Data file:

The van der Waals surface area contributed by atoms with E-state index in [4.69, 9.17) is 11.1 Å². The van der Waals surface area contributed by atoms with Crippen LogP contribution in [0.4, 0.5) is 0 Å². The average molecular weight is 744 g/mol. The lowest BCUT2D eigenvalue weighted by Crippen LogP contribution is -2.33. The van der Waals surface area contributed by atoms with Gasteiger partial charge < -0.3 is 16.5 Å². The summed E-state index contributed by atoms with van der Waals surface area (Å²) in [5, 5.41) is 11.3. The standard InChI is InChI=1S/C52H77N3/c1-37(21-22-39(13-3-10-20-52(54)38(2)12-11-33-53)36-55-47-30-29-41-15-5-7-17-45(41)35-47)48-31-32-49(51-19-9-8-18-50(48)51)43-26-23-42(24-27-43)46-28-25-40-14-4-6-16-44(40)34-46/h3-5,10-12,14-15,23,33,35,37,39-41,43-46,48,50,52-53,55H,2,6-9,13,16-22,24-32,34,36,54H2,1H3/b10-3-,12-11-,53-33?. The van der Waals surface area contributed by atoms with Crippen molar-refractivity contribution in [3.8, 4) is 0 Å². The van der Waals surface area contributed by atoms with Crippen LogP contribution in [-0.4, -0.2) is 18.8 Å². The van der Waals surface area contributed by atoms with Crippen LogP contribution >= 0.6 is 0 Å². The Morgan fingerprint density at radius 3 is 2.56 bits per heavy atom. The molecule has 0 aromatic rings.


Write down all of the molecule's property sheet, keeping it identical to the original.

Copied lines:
The van der Waals surface area contributed by atoms with E-state index in [4.69, 9.17) is 11.1 Å². The van der Waals surface area contributed by atoms with Crippen LogP contribution in [0.4, 0.5) is 0 Å². The average molecular weight is 744 g/mol. The lowest BCUT2D eigenvalue weighted by Crippen LogP contribution is -2.33. The van der Waals surface area contributed by atoms with Gasteiger partial charge < -0.3 is 16.5 Å². The summed E-state index contributed by atoms with van der Waals surface area (Å²) in [5, 5.41) is 11.3. The standard InChI is InChI=1S/C52H77N3/c1-37(21-22-39(13-3-10-20-52(54)38(2)12-11-33-53)36-55-47-30-29-41-15-5-7-17-45(41)35-47)48-31-32-49(51-19-9-8-18-50(48)51)43-26-23-42(24-27-43)46-28-25-40-14-4-6-16-44(40)34-46/h3-5,10-12,14-15,23,33,35,37,39-41,43-46,48,50,52-53,55H,2,6-9,13,16-22,24-32,34,36,54H2,1H3/b10-3-,12-11-,53-33?. The van der Waals surface area contributed by atoms with Crippen molar-refractivity contribution in [3.8, 4) is 0 Å². The van der Waals surface area contributed by atoms with Crippen LogP contribution in [-0.4, -0.2) is 18.8 Å². The van der Waals surface area contributed by atoms with Crippen LogP contribution >= 0.6 is 0 Å². The Morgan fingerprint density at radius 3 is 2.56 bits per heavy atom. The molecule has 0 aromatic rings.